Asylum Clinic

New York City is home to thousands of refugees who arrive here seeking asylum from persecution, violence, torture, and war. They are among nearly 70 million displaced people worldwide and have unique social, psychological, and medical needs and risk factors. Although their care is complex and challenging for providers, it is also incredibly rewarding. The growing refugee crisis has grave public health implications requiring immediate attention and actionable response from healthcare practitioners across the country.

Arthur Ashe Photo 2

Physicians (including resident physicians), nurse practitioners, and licensed mental health professionals have the power to double the chances of asylum approval by conducting exams that document evidence of past psychiatric or physical trauma for use in asylum court. With these independent medical examinations, the clinic provides valuable evidence as part of an asylum applicant’s legal case. OB/GYN and psychiatry specialties are especially needed for cases involving FGM and PTSD.

Downstate’s Asylum clinic has been made available by Downstate’s Physicians for Human Rights chapter and by the Anne Kastor Brooklyn Free Clinic. Our goal is to grow the number of volunteer physicians, clinicians, and mental health professionals that provide clinical evaluations for refugees seeking immigration relief in the United States. As part of this, Downstate’s Physicians for Human Rights is hosting its first Asylum Clinic Training.

Asylum Clinic Photo 3

This one day training will take place on Sunday, January 12th, 2020 from 9am-3pm at 395 Lenox Road (exact room location will be e-mailed closer to the date upon registering). CME credit is also pending.

The link to register can be found here: January 2020 SUNY Downstate Asylum Clinic Training 

If you are interested in supporting our clinic, e-mail phr.downstate@gmail.com.


College of Nursing

Downstate College of Nursing Among Top Schools in 2019 Nursing Almanac Rankings!

Each year, the Nursing School Almanac releases its rankings for undergraduate and graduate level nursing education. This past Thursday, the publication released its 2019 rankings of the best nursing schools from around the country. I'm very pleased to share that SUNY Downstate’s College of Nursing has been included, and after data from thousands of institutions were collected, only 20% made the list of the best nursing schools. 

Downstate’s programs rank among the top in the nation including #15 in New York and #45 in the Mid-Atlantic Region.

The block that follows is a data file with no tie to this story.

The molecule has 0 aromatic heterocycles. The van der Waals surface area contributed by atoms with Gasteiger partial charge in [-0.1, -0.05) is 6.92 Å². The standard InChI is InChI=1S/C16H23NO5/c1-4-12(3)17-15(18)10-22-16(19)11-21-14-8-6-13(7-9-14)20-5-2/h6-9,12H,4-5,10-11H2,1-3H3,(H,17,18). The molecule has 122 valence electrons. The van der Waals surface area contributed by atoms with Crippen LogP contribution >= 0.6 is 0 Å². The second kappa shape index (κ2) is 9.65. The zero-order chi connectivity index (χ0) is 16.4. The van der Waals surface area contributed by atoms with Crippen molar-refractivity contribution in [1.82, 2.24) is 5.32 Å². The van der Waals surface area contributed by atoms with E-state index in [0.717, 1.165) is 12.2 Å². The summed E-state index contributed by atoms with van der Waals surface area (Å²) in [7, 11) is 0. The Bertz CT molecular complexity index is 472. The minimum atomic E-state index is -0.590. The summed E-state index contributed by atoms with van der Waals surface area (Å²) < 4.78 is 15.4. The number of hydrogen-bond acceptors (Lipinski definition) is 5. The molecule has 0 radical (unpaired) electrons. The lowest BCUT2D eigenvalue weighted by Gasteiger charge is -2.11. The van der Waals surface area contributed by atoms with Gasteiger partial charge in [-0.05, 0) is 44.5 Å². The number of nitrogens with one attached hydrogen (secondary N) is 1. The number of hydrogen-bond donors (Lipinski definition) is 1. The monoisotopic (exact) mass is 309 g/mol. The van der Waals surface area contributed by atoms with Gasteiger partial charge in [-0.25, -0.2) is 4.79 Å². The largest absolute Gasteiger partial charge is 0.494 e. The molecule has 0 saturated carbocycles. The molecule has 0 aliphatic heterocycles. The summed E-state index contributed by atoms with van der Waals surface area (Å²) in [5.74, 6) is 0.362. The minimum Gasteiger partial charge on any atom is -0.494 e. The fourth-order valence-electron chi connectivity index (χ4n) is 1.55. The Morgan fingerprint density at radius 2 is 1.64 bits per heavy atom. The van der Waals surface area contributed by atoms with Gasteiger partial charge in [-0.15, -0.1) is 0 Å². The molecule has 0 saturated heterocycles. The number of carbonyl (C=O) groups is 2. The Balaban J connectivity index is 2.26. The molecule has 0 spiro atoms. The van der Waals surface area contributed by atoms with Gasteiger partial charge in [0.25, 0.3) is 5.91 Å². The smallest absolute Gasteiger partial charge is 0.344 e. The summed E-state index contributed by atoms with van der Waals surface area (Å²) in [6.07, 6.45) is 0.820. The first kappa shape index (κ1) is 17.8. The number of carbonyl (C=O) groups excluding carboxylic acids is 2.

To provide a comprehensive and accurate review of each school’s performance and ranking, the Almanac collected a wealth of data on over 3,000 nursing schools and campuses—assessing each institution on three criteria points:

  1. the institution’s academic prestige and perceived value (50% of overall score)
  2. the breadth and depth of nursing programs offered (20% of overall score)
  3. and student success, particularly on the National Council Licensure Exam (30% of overall score).

And among the nation’s 552 nursing colleges with graduate programs, Downstate ranked in the 90th percentile overall for our Master of Science in Nursing programs.

Congratulations to Dean Lori Escallier, Ph.D., RN, CPNP-PC, FAAN of the College of Nursing, the College’s students, esteemed faculty, and staff on this great accomplishment—I have no doubt we’ll only continue to rise to the top!


School of Public Health

Spring 2020 Application Deadlines extended to December 20th

Dear Prospective Studentswithin the Downstate Community and beyond:

Are you committed to making a change in the world?

Then don’t wait to apply to one of Downstate’s School of Public Health (SPH) programs so you can do just that!



Advanced Certificate in Public Health
Master’s in Public Health—5 concentration areas
DrPH in Public Health—3 concentration areas


SPH focuses on urban and immigrant health in a global setting.

We welcome applicants who wish to strengthen their competitiveness for admission to medical school.

School of Public Health

All students engage in fieldwork, most commonly in a community or a clinical site.